It’s round two of book review!
Make Lemonade is a much easier read than Book Thief, although its subject matter is also difficult. LaVaughn is a fourteen-year-old girl who needs a job and answers an ad that reads “Need Babysitter Real Bad.” Who placed the ad? Jolly did. A seventeen-year-old girl with no husband and no parents, but two babies and a job. Their apartment is downright disgusting, and there’s no other help in sight.
What would you do? As a mom, would you want your fourteen-year-old daughter to babysit under those conditions? Wouldn’t this almost be like the blind leading the blind?
One thing LaVaughn has that Jolly doesn’t is a goal. She’s determined to be the first person in her family to go to college. She wants out of the inner city. Out of the life surrounded by poverty and the violence that killed her father. She takes the job and although it’s very difficult, this determined and kind fourteen-year-old girls begins to make a huge impact on Jolly and her babies. They also affect her, giving her insight into a life she’s never experienced and causing her to have a new level of gratitude for things she’d taken for granted in the past. Along the way, she sees the heroic efforts Jolly has made to improve her own life. Her current situation may not seem like much, but it’s taken the same determination and resolve for her to leave her past behind as it will take LaVaughn to go to college and leave the inner city.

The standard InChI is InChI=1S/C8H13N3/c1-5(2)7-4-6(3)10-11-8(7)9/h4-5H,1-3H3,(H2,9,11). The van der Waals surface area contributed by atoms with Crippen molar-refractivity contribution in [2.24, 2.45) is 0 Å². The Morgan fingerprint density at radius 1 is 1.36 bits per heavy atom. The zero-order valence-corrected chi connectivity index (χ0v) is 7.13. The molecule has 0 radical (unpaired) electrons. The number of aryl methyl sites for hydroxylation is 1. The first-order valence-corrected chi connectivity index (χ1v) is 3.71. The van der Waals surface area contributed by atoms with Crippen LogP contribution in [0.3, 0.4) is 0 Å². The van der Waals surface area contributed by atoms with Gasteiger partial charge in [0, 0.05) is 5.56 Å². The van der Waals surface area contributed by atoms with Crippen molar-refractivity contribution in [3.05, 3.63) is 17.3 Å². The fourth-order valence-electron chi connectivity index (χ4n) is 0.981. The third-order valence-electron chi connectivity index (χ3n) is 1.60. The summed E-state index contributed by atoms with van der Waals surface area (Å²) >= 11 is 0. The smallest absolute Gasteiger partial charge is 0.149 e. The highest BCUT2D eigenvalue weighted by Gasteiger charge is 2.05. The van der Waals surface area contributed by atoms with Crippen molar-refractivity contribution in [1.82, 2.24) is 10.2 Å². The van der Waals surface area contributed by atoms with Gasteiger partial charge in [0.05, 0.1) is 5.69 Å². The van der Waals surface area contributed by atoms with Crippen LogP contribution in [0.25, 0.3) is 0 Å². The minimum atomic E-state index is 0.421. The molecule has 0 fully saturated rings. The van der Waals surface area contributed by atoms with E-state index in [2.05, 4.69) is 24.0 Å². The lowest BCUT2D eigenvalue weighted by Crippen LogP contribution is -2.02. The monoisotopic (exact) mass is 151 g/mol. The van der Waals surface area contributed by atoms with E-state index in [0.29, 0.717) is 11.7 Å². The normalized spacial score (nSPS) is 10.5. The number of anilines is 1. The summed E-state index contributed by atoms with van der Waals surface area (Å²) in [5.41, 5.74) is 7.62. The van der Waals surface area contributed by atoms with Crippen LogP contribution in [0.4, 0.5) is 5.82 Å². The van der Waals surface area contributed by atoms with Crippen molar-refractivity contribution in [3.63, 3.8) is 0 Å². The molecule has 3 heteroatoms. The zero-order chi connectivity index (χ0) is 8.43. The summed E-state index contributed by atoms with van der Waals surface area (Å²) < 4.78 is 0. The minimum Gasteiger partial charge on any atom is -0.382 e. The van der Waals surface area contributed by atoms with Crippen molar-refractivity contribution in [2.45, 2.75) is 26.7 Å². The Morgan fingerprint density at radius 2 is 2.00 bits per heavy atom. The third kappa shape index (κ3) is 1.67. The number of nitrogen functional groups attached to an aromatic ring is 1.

For those of us who have grown up in mostly stable environments, it’s eye-opening to read these stories. Stories that happen every day. Not far away, but very close to where we are. I saw a challenge in this book: are we as Christians having an impact on the daily lives of people in these circumstances? How would Jesus minister to these people? I’m fairly certain he would not wait for them to get their act together, buy some clean clothes and show up for church one Sunday.
Unlike a lot of books written for this age group, there is very little unsavory language. In fact, I don’t remember any but I’ve had to read so much of it this summer that I may not have noticed it if it was there. The subject matter is difficult. Jolly is one of those people that seems to wear a sign that says, “Take advantage of me!” and those situations are not glossed over.
Definitely worth reading. A quick read, but worthwhile.